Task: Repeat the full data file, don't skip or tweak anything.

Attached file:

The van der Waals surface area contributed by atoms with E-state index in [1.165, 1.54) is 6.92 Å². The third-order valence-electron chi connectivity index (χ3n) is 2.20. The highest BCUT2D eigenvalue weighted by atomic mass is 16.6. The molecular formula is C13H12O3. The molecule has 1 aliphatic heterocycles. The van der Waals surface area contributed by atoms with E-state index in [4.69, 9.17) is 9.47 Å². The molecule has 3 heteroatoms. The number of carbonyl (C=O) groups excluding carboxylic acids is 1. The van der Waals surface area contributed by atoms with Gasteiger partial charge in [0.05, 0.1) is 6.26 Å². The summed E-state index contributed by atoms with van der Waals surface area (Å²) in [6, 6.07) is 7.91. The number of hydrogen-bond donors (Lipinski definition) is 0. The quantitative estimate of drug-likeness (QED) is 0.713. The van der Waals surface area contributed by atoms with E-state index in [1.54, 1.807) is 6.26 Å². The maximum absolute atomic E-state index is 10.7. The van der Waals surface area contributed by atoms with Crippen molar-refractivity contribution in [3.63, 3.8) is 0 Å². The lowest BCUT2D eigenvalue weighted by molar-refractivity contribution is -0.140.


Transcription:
The van der Waals surface area contributed by atoms with E-state index in [1.165, 1.54) is 6.92 Å². The third-order valence-electron chi connectivity index (χ3n) is 2.20. The highest BCUT2D eigenvalue weighted by atomic mass is 16.6. The molecular formula is C13H12O3. The molecule has 1 aliphatic heterocycles. The van der Waals surface area contributed by atoms with E-state index in [4.69, 9.17) is 9.47 Å². The molecule has 3 heteroatoms. The number of carbonyl (C=O) groups excluding carboxylic acids is 1. The van der Waals surface area contributed by atoms with Gasteiger partial charge in [0.05, 0.1) is 6.26 Å². The summed E-state index contributed by atoms with van der Waals surface area (Å²) in [6, 6.07) is 7.91. The number of hydrogen-bond donors (Lipinski definition) is 0. The quantitative estimate of drug-likeness (QED) is 0.713. The van der Waals surface area contributed by atoms with E-state index in [1.54, 1.807) is 6.26 Å². The maximum absolute atomic E-state index is 10.7. The van der Waals surface area contributed by atoms with Crippen molar-refractivity contribution in [3.63, 3.8) is 0 Å². The lowest BCUT2D eigenvalue weighted by molar-refractivity contribution is -0.140.